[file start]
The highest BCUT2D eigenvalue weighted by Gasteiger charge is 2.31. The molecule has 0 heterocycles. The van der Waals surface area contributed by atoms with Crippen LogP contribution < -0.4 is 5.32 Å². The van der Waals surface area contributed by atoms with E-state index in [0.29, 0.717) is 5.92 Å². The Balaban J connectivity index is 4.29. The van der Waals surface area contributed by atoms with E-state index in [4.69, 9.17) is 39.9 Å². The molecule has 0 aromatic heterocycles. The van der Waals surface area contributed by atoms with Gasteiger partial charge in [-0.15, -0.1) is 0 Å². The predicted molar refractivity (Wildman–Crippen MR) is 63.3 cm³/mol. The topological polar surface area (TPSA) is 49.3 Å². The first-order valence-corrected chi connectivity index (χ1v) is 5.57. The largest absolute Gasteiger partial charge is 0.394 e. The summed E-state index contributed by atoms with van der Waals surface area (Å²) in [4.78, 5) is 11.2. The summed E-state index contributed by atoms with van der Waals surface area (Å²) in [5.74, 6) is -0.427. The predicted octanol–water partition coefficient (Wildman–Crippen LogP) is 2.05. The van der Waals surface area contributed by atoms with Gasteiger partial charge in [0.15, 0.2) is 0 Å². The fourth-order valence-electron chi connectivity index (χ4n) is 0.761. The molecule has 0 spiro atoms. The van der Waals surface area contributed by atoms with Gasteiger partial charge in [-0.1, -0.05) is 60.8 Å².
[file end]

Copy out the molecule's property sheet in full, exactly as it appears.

The highest BCUT2D eigenvalue weighted by Gasteiger charge is 2.31. The molecule has 0 heterocycles. The van der Waals surface area contributed by atoms with Crippen LogP contribution < -0.4 is 5.32 Å². The van der Waals surface area contributed by atoms with E-state index in [0.29, 0.717) is 5.92 Å². The Balaban J connectivity index is 4.29. The van der Waals surface area contributed by atoms with E-state index in [4.69, 9.17) is 39.9 Å². The molecule has 0 aromatic heterocycles. The van der Waals surface area contributed by atoms with Gasteiger partial charge in [-0.15, -0.1) is 0 Å². The predicted molar refractivity (Wildman–Crippen MR) is 63.3 cm³/mol. The topological polar surface area (TPSA) is 49.3 Å². The first-order valence-corrected chi connectivity index (χ1v) is 5.57. The largest absolute Gasteiger partial charge is 0.394 e. The summed E-state index contributed by atoms with van der Waals surface area (Å²) in [4.78, 5) is 11.2. The summed E-state index contributed by atoms with van der Waals surface area (Å²) in [5.74, 6) is -0.427. The predicted octanol–water partition coefficient (Wildman–Crippen LogP) is 2.05. The van der Waals surface area contributed by atoms with Gasteiger partial charge in [0.15, 0.2) is 0 Å². The fourth-order valence-electron chi connectivity index (χ4n) is 0.761. The molecule has 0 spiro atoms. The van der Waals surface area contributed by atoms with Gasteiger partial charge in [-0.1, -0.05) is 60.8 Å².